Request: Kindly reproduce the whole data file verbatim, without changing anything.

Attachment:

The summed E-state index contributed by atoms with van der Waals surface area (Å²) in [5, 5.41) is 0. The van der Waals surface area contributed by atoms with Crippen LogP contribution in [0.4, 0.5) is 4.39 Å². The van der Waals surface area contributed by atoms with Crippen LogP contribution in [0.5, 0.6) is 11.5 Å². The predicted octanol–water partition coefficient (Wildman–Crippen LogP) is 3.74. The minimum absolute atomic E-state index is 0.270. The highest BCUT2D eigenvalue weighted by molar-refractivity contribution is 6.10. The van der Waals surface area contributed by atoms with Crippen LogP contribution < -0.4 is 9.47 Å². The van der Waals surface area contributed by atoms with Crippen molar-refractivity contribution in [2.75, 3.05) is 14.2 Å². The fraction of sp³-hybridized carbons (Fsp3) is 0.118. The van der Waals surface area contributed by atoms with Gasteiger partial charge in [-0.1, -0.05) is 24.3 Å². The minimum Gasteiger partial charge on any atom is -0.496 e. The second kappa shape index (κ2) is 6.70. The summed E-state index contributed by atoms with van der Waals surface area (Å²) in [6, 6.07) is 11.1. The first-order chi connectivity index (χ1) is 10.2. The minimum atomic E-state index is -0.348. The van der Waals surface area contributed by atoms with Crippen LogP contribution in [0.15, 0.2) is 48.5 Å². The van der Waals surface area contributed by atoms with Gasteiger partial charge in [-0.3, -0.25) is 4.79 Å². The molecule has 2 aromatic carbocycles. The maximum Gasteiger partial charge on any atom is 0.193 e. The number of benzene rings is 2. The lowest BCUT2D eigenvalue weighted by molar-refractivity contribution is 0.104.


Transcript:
The summed E-state index contributed by atoms with van der Waals surface area (Å²) in [5, 5.41) is 0. The van der Waals surface area contributed by atoms with Crippen LogP contribution in [0.4, 0.5) is 4.39 Å². The van der Waals surface area contributed by atoms with Crippen LogP contribution in [0.5, 0.6) is 11.5 Å². The predicted octanol–water partition coefficient (Wildman–Crippen LogP) is 3.74. The minimum absolute atomic E-state index is 0.270. The highest BCUT2D eigenvalue weighted by molar-refractivity contribution is 6.10. The van der Waals surface area contributed by atoms with Crippen LogP contribution < -0.4 is 9.47 Å². The van der Waals surface area contributed by atoms with Crippen molar-refractivity contribution in [2.75, 3.05) is 14.2 Å². The fraction of sp³-hybridized carbons (Fsp3) is 0.118. The van der Waals surface area contributed by atoms with Gasteiger partial charge in [-0.1, -0.05) is 24.3 Å². The minimum Gasteiger partial charge on any atom is -0.496 e. The second kappa shape index (κ2) is 6.70. The summed E-state index contributed by atoms with van der Waals surface area (Å²) in [6, 6.07) is 11.1. The first-order chi connectivity index (χ1) is 10.2. The minimum atomic E-state index is -0.348. The van der Waals surface area contributed by atoms with Crippen LogP contribution in [0.15, 0.2) is 48.5 Å². The van der Waals surface area contributed by atoms with Gasteiger partial charge in [-0.3, -0.25) is 4.79 Å². The molecule has 2 aromatic carbocycles. The maximum Gasteiger partial charge on any atom is 0.193 e. The number of benzene rings is 2. The lowest BCUT2D eigenvalue weighted by molar-refractivity contribution is 0.104.